According to an article at Forbes, identity theft and related fraud were up considerably in 2009 with 11.2 million victims for an estimated cost of $54 billion U.S. dollars. In 2008, just under 10 million people were ripped off as a result of identify theft, for an estimated cost of $48 billion. Interestingly, the cost to individuals as a result of data breaches has declined from $498 in 2008 to only $373 in 2009. Who, then, is picking up the tab for identity theft incidents? Increasingly it’s the financial institutions with whom we entrust our money.
That means financial services are absorbing a much larger chunk of fraud losses, says Javelin president James Van Dyke. “Businesses are really stepping up,” he says. “Even as the cost of fraud mitigation becomes higher, they’re bringing the out-of-pocket expense for victims closer and closer to zero.”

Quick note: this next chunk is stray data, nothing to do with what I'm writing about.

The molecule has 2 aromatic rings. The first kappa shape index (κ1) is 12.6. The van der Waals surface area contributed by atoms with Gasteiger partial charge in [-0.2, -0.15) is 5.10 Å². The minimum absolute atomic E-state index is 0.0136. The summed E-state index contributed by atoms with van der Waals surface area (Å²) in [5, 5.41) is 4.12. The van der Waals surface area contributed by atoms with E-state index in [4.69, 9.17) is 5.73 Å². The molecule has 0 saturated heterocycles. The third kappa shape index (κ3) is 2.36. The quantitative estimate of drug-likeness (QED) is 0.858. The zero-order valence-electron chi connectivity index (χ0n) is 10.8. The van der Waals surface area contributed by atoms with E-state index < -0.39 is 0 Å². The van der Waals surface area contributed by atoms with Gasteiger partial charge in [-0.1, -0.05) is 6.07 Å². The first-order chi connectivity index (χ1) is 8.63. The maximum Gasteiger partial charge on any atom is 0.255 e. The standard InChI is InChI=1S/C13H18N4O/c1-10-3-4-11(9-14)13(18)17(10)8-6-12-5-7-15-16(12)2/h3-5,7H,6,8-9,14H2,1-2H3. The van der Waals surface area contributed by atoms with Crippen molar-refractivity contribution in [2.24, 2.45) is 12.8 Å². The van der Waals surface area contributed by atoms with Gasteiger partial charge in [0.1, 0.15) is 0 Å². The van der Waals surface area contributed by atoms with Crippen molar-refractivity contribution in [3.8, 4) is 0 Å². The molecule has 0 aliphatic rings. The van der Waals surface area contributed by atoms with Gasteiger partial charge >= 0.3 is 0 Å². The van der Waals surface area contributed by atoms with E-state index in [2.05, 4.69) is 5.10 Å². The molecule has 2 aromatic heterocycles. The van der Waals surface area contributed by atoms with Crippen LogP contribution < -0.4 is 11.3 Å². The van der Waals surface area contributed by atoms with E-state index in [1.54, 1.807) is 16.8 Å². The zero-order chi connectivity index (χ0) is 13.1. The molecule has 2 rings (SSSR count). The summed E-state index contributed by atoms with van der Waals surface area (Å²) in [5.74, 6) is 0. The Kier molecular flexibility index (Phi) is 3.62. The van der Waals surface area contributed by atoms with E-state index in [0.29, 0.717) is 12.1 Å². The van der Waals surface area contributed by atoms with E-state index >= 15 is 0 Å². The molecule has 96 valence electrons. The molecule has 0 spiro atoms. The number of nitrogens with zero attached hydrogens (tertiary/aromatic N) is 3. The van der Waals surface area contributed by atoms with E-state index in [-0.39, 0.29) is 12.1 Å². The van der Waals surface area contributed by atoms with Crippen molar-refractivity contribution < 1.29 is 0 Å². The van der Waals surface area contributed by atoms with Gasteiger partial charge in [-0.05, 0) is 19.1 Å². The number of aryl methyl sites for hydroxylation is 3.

It seems that banks are willing to absorb an awful lot of the expense associated with identity theft prevention and mitigation in order to retain customers. Losing a customer means lost money for the bank, and attracting new customers requires a non-trivial expense. It must be cheaper, in the long run, for banks to pick up the costs from identity theft incidents then to lose new customers or try to attract new ones. (And of course, if a bank is known to be associated with identity theft problems, they’ll have a harder time attracting new customers.)